Swords in the Age of Shakespeare: Marc Gener-Moret on Archaeometallurgy and Microscopic Records of Early Modern Rapiers
Stefan Hanß: Marc Gener-Moret is a Marie Skłodowska-Curie Actions Fellow at the McDonald Institute for Archaeological Research at the University of Cambridge and an expert in historical weaponry. Having been trained in physics, materials sciences, and archaeology, he conducts laboratory-based research on the material, social, and cognitive worlds of metals technology and historical iron weapons in particular. He uses a wide range of scientific analyses and analytical techniques such as metallography, XRF, SEM-EDS, LA-ICP-MS and ToF-ND to explore what it meant to produce, handle, alter, use, and appreciate weapons in the past in the Iberian Peninsula, the Mediterranean, Europe, and also Asia. Most recently, Marc Gener-Moret has also been involved in the analysis of excavated ironworking remains from aboriginal, Spanish and Dutch settlements in seventeenth-century Taiwan. During the British Academy event Microscopic Records: The New Interdisciplinarity of Early Modern Studies, c. 1400–1800, Marc Gener-Moret will speak about the scientific analysis of swords from early modern Europe and Formosa.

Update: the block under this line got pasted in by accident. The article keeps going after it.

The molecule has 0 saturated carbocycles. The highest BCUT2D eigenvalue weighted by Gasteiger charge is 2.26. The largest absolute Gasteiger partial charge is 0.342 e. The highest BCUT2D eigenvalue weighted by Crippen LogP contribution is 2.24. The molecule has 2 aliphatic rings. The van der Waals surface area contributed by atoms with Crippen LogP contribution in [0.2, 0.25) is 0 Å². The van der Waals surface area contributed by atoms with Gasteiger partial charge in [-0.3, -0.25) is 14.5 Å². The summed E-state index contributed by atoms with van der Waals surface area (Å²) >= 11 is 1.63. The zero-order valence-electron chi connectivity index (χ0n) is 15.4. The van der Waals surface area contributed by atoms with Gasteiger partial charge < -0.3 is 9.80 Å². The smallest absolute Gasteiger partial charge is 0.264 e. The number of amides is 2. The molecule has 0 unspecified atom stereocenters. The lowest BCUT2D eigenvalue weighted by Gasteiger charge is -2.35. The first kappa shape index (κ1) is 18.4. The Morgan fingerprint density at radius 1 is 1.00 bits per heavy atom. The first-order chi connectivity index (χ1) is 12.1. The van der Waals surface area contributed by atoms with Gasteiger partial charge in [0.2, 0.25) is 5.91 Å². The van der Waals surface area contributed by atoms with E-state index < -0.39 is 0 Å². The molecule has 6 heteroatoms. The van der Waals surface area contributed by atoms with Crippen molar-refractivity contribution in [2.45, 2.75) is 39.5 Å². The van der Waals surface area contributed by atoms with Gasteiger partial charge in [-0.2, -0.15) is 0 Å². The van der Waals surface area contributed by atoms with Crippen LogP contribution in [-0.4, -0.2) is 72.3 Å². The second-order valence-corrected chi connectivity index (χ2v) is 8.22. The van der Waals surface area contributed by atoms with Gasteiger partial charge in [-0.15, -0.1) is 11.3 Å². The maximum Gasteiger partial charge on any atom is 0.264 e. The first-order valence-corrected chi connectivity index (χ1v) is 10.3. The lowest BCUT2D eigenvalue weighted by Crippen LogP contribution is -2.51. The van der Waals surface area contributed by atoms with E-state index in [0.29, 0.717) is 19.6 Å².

Fig. 1: Plate from Girard Thibault’s fencing manual Académie de l’Espée (Anvers, 1629). Image credit: The Metropolitan Museum of Art, 240.7 T344 F, www.metmuseum.org.
SH: In early modern texts, swords are omnipresent. They were crucial artefacts in sixteenth- and seventeenth-century estate-based societies; they materialized gender, social status, and further key concepts such as honour. What is it that can be said about the material culture of swords in early modern Europe on the basis of textual evidence?